Monday, April 1, 2013

The Worship Service vs. Discipleship

In our church* there is a tension/debate about placing priority on the worship service or discipleship. On one side, you have people claiming that if we just bring people to worship on the Sabbath and place them in front of the pastor and they hear the word, then they'll begin to grow in Christ. On the other side, meet with the person weekly, share your applications from your ABC Bible study, check each other's memory verses and talk.

Arguments for which side? 
It's easy to take a side on this debate depending on how the Holy Spirit has worked in your life. In my life, relationships with men who shared their applications and reviewed memory verses with me have helped me grow in Christ more then listening to sermons on Sunday. On the other hand, there are plenty of people who have grown tremendously from hearing sermons week after week. In fact, some claim that the spirit works primarily through the preaching of the word. Perhaps this means I'm a stunted Christian....

So, what should the church emphasize? Discipleship or the worship service? In answering any question, I have always tried to say "both" as much as possible unless a clear contradictions presents itself when you agree with both sides. So, public worship and discipleship are both of equal importance and worthy of equal emphasis in the church. I haven't understood why this is the correct answer, until now.

A Question that Explains why "both" is right
I've been reading Pipa's work "Public Worship, 101" for a class I'm taking on public worship at 2nd RP. He asks this profound question in chapter 2, "where do we anticipate our most profound encounters with God?" It is profound on a couple levels. First, we encounter God on different levels in different contexts. The question asks whether we work to figure out where? Second, in our relationships with people, we know that there are certain things to anticipate. For instance, I anticipate that I need to converse with my coworkers about NCAA basketball so I make sure to know who is in the Final Four. Likewise, we should anticipate what kindles our relationship with God. Third, where does God most profoundly affect us?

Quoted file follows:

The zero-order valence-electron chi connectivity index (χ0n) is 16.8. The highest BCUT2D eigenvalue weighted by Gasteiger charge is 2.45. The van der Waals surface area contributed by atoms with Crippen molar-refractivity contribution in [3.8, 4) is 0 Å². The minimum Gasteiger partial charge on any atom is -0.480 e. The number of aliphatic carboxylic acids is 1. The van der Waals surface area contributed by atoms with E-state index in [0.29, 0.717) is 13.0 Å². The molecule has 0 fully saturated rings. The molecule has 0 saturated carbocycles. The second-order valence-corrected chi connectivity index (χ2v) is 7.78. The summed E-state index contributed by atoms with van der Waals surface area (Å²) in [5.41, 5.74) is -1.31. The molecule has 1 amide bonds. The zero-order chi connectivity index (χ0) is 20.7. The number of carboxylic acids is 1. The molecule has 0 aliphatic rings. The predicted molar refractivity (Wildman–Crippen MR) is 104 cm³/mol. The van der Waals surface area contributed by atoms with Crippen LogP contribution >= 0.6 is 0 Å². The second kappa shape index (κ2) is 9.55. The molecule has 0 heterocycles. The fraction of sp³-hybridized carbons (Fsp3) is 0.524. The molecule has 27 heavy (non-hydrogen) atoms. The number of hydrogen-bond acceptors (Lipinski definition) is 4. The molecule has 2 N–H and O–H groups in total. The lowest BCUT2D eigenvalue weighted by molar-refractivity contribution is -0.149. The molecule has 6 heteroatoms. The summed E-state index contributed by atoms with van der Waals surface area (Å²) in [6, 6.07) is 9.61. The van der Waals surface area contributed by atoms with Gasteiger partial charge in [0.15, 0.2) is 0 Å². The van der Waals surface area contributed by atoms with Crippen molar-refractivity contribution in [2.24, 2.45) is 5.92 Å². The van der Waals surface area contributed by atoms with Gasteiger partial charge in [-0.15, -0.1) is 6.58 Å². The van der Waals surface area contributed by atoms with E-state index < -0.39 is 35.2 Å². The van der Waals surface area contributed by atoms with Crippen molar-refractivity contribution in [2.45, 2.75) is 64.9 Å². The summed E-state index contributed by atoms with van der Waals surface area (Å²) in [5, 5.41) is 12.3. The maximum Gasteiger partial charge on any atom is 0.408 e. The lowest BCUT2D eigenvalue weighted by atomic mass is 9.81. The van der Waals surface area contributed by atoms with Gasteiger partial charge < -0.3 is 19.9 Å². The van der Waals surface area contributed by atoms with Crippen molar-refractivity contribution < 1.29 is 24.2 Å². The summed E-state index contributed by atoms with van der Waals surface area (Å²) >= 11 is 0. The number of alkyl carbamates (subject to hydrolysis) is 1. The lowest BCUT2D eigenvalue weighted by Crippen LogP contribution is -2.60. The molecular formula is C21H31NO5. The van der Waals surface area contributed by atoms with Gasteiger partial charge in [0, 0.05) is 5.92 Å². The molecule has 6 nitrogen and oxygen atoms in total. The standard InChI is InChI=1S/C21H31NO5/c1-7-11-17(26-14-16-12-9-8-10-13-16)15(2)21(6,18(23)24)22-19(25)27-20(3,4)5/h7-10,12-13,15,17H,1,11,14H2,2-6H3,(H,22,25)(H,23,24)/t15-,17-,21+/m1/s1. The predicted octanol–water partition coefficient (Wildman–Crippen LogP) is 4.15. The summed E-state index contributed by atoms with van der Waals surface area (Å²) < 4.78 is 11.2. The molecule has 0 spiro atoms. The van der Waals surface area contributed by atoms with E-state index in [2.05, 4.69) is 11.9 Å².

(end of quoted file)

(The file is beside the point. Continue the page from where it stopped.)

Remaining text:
Pipa points to the worship service, citing Revelations 5. If you think about it, the most profound experience we will have with God is going to be in heaven, worshipping King Jesus. The worship service is a preparation for that glorious day, and it's no surprise for us to find that our most profound moments will be in the worship service.

Here is where we pause. At this point, one will think that this means the church ought to emphasize the worship service over anything and everything else since its a preparation for the most glorious encounter with God! It's a "well, duh!" thought. But no, there is more.

Why It is Both
I don't know about you, but if I don't know the people around me and how God is working in their lives, it is difficult for me to worship God with them. It's like being around a really good friend with a stranger. You can't focus on getting to know better your good friend as much.

The greatest and closest encounters I have had with God in a worship service are at my home church, 2nd RP where I know my pastor's life, he knows mine, I am meeting with others in that particular body, and we're praying for each other. If I know the people I'm worshipping with better then I'm much more able to have a close encounter with God.

So if worship is to take a priority in the church, it won't fully blossom unless there is discipleship. At the same, time, discipleship can't fully function on its own since the worship service is a bringing together the body of Christ. It doesn't make sense to neglect Worship when throughout the New Testament worship is seen as a very important part of the Christian life.**

*This debate takes place at my church as well as in theRP Church broadly speaking.
**I myself have noticed that when I miss church, I tend to have a tougher week. I'm crabbier, sullen and things just don't go as smoothly. 

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